Are you setting up new leaders to fail?

There is nothing worse than watching a promising leader fail to develop because there are too many barriers put in their way. Whilst a few are to be expected, you do need to be careful when placing them in a position where they encounter more than they can cope with. No matter how skilled or enthusiastic they might be, these barriers can wear them down and even the most talented or dedicated leader can fail to thrive.

In an organisational sense, the nine most common barriers that prevent your leaders from reaching their potential are:

 

1. Unclear or constantly changing goals A leader can’t perform when they regularly have their targets changed, are constantly required to refocus their priorities or don’t receive clear directives on where the organisation is heading.

2. Policies or procedures that slow them down These could be imposed by the local senior leader or from head office and include excessive sign offs for purchases, complicated decision making processes or restrictive quoting requirements.

3. Senior leaders who micro manage  The need by senior leaders to get involved in unnecessary aspects of project execution creates leaders who avoid making mistakes. 

4. Lack of resources to perform their role It could be physical resources, information or people that are denied the leader who is still expected to meet targets.

5. Inheriting under performers and non performers Turning around a struggling team is one thing, but asking a leader to cope with a team full of people no one else wanted is a barrier that only the most skilled person can overcome.

6. The legacy of past leader’s decisions Whilst every leader and leadership team can be guilty of making bad decisions, making them a legacy for future leaders to deal with is a real barrier to achievement.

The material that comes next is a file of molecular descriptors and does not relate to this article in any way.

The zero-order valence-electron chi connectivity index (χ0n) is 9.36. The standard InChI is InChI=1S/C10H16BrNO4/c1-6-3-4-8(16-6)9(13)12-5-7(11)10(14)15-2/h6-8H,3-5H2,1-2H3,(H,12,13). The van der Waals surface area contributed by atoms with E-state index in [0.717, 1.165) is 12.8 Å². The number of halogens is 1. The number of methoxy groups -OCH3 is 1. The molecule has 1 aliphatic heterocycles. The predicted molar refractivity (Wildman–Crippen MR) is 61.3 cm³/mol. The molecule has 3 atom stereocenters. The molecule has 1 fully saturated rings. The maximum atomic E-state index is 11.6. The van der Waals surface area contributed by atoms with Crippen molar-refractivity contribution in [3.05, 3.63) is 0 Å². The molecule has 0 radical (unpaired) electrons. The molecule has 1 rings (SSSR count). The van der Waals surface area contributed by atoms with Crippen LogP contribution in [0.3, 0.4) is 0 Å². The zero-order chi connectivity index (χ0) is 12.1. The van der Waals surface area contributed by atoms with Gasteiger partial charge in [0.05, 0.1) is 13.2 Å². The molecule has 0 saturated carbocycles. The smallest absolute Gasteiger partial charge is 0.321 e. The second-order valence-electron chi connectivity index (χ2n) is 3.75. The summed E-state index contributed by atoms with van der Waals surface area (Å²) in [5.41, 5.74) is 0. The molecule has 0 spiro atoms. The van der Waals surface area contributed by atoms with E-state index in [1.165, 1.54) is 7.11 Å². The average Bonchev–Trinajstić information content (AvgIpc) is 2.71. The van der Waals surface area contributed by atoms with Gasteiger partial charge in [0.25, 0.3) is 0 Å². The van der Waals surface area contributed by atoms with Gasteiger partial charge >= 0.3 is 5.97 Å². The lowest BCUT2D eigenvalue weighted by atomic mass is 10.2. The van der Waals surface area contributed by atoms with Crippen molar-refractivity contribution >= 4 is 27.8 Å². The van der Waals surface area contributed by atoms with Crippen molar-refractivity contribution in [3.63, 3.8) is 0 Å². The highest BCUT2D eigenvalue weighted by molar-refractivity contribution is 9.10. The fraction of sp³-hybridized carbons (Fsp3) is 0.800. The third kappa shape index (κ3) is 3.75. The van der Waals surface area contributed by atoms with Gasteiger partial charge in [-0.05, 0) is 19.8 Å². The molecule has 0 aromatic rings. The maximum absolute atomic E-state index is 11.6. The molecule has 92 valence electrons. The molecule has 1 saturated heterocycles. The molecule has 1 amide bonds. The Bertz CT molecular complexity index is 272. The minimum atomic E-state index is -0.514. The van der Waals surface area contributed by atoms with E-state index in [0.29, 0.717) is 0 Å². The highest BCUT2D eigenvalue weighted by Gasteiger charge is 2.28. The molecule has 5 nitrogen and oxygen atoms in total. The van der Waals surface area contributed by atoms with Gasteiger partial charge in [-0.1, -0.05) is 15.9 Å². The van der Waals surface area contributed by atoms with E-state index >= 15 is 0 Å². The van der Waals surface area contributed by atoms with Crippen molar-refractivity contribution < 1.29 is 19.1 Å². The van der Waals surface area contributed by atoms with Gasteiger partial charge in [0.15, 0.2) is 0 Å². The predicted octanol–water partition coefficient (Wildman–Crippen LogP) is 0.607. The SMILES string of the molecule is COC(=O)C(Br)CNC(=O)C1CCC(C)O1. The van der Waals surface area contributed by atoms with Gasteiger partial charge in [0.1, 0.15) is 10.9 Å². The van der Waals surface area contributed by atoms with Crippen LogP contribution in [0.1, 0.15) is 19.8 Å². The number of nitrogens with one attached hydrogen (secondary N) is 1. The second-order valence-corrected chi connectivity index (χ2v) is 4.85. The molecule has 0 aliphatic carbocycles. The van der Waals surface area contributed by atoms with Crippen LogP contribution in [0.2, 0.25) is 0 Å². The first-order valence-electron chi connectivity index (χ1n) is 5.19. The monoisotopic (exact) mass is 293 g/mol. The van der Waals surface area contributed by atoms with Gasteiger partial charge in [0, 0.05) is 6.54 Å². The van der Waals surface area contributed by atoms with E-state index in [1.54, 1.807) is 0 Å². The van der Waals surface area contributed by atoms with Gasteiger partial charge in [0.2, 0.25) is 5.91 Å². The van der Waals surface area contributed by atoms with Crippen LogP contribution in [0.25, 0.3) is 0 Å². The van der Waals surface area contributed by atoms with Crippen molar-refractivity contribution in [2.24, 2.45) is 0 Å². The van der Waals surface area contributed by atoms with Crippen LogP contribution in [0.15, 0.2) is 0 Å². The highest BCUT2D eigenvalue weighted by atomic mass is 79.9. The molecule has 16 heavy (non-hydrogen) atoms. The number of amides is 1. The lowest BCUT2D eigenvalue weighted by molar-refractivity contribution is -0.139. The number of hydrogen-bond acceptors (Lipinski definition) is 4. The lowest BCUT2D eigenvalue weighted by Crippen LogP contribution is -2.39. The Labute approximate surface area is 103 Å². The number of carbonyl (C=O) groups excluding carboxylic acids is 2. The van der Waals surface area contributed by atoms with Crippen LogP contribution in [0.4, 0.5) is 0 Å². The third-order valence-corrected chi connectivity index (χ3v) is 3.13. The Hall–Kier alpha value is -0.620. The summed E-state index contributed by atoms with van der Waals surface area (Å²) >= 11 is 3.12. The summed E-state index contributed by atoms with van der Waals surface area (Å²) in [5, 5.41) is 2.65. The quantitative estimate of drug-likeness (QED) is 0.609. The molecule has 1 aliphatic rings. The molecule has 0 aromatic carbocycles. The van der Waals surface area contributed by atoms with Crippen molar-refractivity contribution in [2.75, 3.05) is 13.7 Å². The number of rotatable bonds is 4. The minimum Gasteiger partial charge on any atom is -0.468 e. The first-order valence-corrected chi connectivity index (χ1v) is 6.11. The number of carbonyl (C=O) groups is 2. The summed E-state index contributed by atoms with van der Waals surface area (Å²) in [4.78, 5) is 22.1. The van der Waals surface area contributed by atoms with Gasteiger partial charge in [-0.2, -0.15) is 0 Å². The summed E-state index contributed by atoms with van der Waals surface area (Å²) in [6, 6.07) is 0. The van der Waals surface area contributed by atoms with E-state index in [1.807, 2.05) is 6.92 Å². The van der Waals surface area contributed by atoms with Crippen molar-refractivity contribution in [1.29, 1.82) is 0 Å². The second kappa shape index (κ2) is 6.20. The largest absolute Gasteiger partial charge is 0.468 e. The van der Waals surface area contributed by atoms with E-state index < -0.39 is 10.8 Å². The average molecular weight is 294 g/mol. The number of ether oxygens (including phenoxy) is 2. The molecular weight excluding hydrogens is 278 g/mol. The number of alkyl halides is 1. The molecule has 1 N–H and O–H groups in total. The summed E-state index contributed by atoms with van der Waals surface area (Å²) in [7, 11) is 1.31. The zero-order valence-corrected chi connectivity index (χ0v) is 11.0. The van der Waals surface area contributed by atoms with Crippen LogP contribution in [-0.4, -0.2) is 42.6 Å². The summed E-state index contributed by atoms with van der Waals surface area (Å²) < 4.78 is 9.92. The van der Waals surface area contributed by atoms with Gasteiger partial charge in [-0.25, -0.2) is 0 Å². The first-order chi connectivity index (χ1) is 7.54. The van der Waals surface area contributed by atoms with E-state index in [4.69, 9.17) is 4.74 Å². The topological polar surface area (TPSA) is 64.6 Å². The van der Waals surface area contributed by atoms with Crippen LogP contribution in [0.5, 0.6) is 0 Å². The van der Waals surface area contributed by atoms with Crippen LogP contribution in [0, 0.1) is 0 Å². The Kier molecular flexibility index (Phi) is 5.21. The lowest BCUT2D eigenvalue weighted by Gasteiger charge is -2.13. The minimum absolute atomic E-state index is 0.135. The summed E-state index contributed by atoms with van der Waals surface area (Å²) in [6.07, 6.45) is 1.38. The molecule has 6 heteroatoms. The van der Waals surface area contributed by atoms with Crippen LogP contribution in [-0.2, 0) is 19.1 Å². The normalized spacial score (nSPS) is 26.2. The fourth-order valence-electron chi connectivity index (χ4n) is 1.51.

7. Resistance by existing leaders It could be that the new leader is being groomed in a different style to the existing leaders, whether they are more senior or at their level. The organisation might be going through a cultural change program that is supported by senior leaders and welcomed by team members but meets resistance from mid level leaders who want to see the status quo maintained and feel threatened by a new style leader. 

8. Issues leading their former colleagues Moving from one of the team to the team leader can be a difficult transition for some people. It requires careful handling in advance to ensure that everyone involved understands the potential issues. Otherwise you can end up with both the team members and the team leader unclear on their roles and expectations of the other parties.

9. Various forms of discrimination Whether you call it discrimination, favouritism or nepotism, this barrier is not about their performance but often an issue of personal style. The discrimination can be against them or in favour of them. Either way it is a barrier that needs to be dealt with for their career to thrive.

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